Yet, I am sure that, if I could only get my development groove back on, I know I could have something I am a lot more excited to spend my free time doing.  Part of me knows I am just being coy.  I am pretty sure Construct 2 can meet most simple 2D game designs if I were willing to put enough effort into it, and what I am really being intimidated by here is effort.  Whatever I do, I need to man up and do it.
Post a Comment

Popular posts from this blog

Ancient Warfare - What Is It Good For?

The Ancient Warfare mod for Minecraft threw me for a loop.  I was looking for "villagers" that would perform useful tasks while simultaneously resolving the glut of food with a need to eat, thereby turning Minecraft into a bit of 4X game you can play from the inside.  Millenaire wasn't quite there, partly because recent updates to Forge had broken its compatibility with Minecraft 1.7.10, and Minecolony's development is not quite fast enough to keep up with the state of mods in general (they probably need to make a core API).
In comes Ancient Warfare, which does indeed provide workers and soldiers who need to eat, you can even order around a little army of them to defeat your enemies.  It has working waterwheels and windmills, something I thought was awesome in Resonant Induction.  It has a warehouse with a built-in sorting system, as well as courier NPCs that can move things from building to building, and crafting NPCs that can create things for you automatically - w…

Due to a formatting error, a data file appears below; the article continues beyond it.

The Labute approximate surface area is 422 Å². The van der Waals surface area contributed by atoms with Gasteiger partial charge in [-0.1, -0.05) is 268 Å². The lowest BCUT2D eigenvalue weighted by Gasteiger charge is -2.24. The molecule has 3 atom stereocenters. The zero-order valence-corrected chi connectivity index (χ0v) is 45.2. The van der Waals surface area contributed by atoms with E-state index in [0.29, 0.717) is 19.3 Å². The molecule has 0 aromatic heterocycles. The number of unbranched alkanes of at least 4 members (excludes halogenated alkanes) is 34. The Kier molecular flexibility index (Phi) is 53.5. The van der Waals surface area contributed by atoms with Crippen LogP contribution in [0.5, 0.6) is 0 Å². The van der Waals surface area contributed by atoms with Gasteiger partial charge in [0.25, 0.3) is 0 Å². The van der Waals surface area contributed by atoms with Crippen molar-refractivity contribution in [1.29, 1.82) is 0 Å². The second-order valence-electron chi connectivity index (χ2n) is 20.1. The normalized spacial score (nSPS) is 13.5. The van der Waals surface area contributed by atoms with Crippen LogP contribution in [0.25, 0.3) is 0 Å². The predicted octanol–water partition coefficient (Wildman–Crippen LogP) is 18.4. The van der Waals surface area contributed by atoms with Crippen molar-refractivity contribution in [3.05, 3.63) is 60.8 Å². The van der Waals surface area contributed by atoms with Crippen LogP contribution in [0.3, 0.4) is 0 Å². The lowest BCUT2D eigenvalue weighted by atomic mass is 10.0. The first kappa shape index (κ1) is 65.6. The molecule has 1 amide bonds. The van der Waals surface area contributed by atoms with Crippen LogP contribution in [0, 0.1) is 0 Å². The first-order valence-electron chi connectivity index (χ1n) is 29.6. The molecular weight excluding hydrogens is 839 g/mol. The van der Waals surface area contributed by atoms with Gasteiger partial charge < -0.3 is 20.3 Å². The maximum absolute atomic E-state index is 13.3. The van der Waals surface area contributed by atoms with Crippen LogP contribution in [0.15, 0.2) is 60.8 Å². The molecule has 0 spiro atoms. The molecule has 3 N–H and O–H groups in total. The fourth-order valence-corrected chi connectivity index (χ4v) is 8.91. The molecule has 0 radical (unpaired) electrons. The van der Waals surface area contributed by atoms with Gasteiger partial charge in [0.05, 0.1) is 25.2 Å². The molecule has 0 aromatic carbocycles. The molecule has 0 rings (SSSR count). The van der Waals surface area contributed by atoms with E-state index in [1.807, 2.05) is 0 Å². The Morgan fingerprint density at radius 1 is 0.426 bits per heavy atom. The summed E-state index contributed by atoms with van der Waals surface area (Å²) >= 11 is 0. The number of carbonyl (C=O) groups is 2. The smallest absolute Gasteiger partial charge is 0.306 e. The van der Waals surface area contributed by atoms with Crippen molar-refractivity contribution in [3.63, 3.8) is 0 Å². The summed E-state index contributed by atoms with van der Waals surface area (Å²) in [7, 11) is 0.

Resonant Induction Really Grinds My Gears... In A Good Way

From about 2pm yesterday until 8pm today, I've been dabbling with my latest custom mod mix for Minecraft 1.6.4, which is this time very much Universal Electricity focused.
Aside from the usual GUI enhancers and Somnia, the primary contenders in this mix were:
Calclavia Core - Of course: this is the base of the Universal Electricity system.Resonant Induction - This seems to be largely focused on increasingly more advanced methods of refining ores divided across 4 ages of technological progression.  It also includes some really cool things such as assembly lines.  I'll primarily be talking about just a few blocks out of this mod today.Atomic Science - A mod dedicated to generating more of those lovely universal electricity volts via the power of splitting the atom.  Build your own nuclear reactor!  Deal with nuclear meltdowns!  You maniac!ICBM - A mod dedicated to generating more destruction using those lovely universal electricity volts (and more than a little gunpowder), it cer…

Stars Above, Earth Below

Now Playing: Stellaris This week saw me revisiting Stellaris, which just released a major overhaul which primarily made it so you have to path through stars in a certain order, allowing for better fortification.  Aside from that, though, how much has the game played since I last played it?
Honestly, maybe it is the fact that the only major game-changing DLC I have is the Utopia expansion, but I feel Stellaris not changed enough; Stellaris remains an excellent storyteller, but only lackluster 4X game.  Some standout gameplay impacts I noticed:
The new emphasis on starbases, their building and upgrading, is a major game changer.  You now have a whole extra source of food and energy that can be generated by them, and an upgraded starbase with defense platforms is basically a doomstack that thwarts invasion through that chokepoint node.Warp travel is so slow that it takes years for my fleets to get anywhere.  Perhaps, once I unlock the warp gates, things will speed up a bit.  As a result…